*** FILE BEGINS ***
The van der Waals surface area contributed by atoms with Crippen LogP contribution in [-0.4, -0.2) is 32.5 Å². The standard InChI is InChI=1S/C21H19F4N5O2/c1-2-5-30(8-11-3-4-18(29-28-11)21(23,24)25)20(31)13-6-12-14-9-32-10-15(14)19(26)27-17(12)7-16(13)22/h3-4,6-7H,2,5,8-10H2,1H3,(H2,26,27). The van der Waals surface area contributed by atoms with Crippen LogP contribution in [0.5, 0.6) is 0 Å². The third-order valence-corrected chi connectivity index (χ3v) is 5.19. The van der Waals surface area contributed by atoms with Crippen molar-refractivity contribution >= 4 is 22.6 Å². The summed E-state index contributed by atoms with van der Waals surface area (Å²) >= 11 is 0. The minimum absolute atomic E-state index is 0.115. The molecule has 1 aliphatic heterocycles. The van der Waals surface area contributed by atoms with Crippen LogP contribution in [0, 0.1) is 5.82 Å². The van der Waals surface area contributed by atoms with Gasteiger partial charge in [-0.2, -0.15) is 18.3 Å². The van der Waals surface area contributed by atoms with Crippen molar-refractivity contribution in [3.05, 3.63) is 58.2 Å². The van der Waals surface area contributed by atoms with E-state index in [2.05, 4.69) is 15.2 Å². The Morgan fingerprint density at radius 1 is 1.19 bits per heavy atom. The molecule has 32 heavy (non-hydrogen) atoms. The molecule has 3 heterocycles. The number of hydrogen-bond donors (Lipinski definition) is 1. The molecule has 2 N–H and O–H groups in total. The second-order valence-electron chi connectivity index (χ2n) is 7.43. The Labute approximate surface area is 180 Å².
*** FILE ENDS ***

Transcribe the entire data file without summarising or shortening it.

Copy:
The van der Waals surface area contributed by atoms with Crippen LogP contribution in [-0.4, -0.2) is 32.5 Å². The standard InChI is InChI=1S/C21H19F4N5O2/c1-2-5-30(8-11-3-4-18(29-28-11)21(23,24)25)20(31)13-6-12-14-9-32-10-15(14)19(26)27-17(12)7-16(13)22/h3-4,6-7H,2,5,8-10H2,1H3,(H2,26,27). The van der Waals surface area contributed by atoms with Crippen LogP contribution in [0.5, 0.6) is 0 Å². The third-order valence-corrected chi connectivity index (χ3v) is 5.19. The van der Waals surface area contributed by atoms with Crippen molar-refractivity contribution >= 4 is 22.6 Å². The summed E-state index contributed by atoms with van der Waals surface area (Å²) >= 11 is 0. The minimum absolute atomic E-state index is 0.115. The molecule has 1 aliphatic heterocycles. The van der Waals surface area contributed by atoms with Crippen LogP contribution in [0, 0.1) is 5.82 Å². The van der Waals surface area contributed by atoms with Gasteiger partial charge in [-0.2, -0.15) is 18.3 Å². The van der Waals surface area contributed by atoms with Crippen molar-refractivity contribution in [3.05, 3.63) is 58.2 Å². The van der Waals surface area contributed by atoms with E-state index in [2.05, 4.69) is 15.2 Å². The Morgan fingerprint density at radius 1 is 1.19 bits per heavy atom. The molecule has 32 heavy (non-hydrogen) atoms. The molecule has 3 heterocycles. The number of hydrogen-bond donors (Lipinski definition) is 1. The molecule has 2 N–H and O–H groups in total. The second-order valence-electron chi connectivity index (χ2n) is 7.43. The Labute approximate surface area is 180 Å².